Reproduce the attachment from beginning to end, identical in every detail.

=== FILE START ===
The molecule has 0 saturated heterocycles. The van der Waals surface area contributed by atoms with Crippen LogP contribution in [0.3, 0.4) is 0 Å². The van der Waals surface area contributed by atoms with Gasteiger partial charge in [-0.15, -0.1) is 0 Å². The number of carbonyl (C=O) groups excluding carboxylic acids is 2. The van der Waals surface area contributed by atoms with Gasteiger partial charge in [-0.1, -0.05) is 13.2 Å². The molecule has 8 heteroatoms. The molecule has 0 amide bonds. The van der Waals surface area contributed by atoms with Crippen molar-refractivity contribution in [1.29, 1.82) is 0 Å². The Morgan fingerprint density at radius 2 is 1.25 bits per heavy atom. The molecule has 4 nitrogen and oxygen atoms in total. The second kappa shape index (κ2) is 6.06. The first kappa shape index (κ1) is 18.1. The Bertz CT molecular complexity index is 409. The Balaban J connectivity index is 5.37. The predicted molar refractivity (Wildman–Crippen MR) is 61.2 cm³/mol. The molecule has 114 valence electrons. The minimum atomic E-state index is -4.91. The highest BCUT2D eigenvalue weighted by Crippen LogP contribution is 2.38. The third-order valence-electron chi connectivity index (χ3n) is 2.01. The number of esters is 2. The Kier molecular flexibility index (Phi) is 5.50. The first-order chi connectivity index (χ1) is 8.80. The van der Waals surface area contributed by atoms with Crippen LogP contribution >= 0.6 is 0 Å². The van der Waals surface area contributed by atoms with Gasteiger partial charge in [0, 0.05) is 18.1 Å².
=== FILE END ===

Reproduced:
The molecule has 0 saturated heterocycles. The van der Waals surface area contributed by atoms with Crippen LogP contribution in [0.3, 0.4) is 0 Å². The van der Waals surface area contributed by atoms with Gasteiger partial charge in [-0.15, -0.1) is 0 Å². The number of carbonyl (C=O) groups excluding carboxylic acids is 2. The van der Waals surface area contributed by atoms with Gasteiger partial charge in [-0.1, -0.05) is 13.2 Å². The molecule has 8 heteroatoms. The molecule has 0 amide bonds. The van der Waals surface area contributed by atoms with Crippen molar-refractivity contribution in [1.29, 1.82) is 0 Å². The Morgan fingerprint density at radius 2 is 1.25 bits per heavy atom. The molecule has 4 nitrogen and oxygen atoms in total. The second kappa shape index (κ2) is 6.06. The first kappa shape index (κ1) is 18.1. The Bertz CT molecular complexity index is 409. The Balaban J connectivity index is 5.37. The predicted molar refractivity (Wildman–Crippen MR) is 61.2 cm³/mol. The molecule has 114 valence electrons. The minimum atomic E-state index is -4.91. The highest BCUT2D eigenvalue weighted by Crippen LogP contribution is 2.38. The third-order valence-electron chi connectivity index (χ3n) is 2.01. The number of esters is 2. The Kier molecular flexibility index (Phi) is 5.50. The first-order chi connectivity index (χ1) is 8.80. The van der Waals surface area contributed by atoms with Crippen LogP contribution >= 0.6 is 0 Å². The van der Waals surface area contributed by atoms with Gasteiger partial charge in [0, 0.05) is 18.1 Å².